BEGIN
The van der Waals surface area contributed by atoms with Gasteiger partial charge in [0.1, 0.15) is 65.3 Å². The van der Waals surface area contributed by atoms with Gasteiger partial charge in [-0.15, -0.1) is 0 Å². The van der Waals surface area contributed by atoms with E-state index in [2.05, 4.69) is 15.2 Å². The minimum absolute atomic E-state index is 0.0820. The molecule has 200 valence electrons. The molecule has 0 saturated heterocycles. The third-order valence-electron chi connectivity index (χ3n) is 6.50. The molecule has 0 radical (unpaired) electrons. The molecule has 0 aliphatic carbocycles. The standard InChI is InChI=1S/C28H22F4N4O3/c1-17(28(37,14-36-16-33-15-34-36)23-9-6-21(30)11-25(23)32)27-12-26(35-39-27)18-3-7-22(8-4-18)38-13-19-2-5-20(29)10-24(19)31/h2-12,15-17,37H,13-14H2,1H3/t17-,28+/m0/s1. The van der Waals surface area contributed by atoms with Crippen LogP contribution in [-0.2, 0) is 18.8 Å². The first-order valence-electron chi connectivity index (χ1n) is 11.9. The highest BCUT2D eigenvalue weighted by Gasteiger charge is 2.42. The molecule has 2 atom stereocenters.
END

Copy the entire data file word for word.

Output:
The van der Waals surface area contributed by atoms with Gasteiger partial charge in [0.1, 0.15) is 65.3 Å². The van der Waals surface area contributed by atoms with Gasteiger partial charge in [-0.15, -0.1) is 0 Å². The van der Waals surface area contributed by atoms with E-state index in [2.05, 4.69) is 15.2 Å². The minimum absolute atomic E-state index is 0.0820. The molecule has 200 valence electrons. The molecule has 0 saturated heterocycles. The third-order valence-electron chi connectivity index (χ3n) is 6.50. The molecule has 0 radical (unpaired) electrons. The molecule has 0 aliphatic carbocycles. The standard InChI is InChI=1S/C28H22F4N4O3/c1-17(28(37,14-36-16-33-15-34-36)23-9-6-21(30)11-25(23)32)27-12-26(35-39-27)18-3-7-22(8-4-18)38-13-19-2-5-20(29)10-24(19)31/h2-12,15-17,37H,13-14H2,1H3/t17-,28+/m0/s1. The van der Waals surface area contributed by atoms with Crippen LogP contribution in [-0.2, 0) is 18.8 Å². The first-order valence-electron chi connectivity index (χ1n) is 11.9. The highest BCUT2D eigenvalue weighted by Gasteiger charge is 2.42. The molecule has 2 atom stereocenters.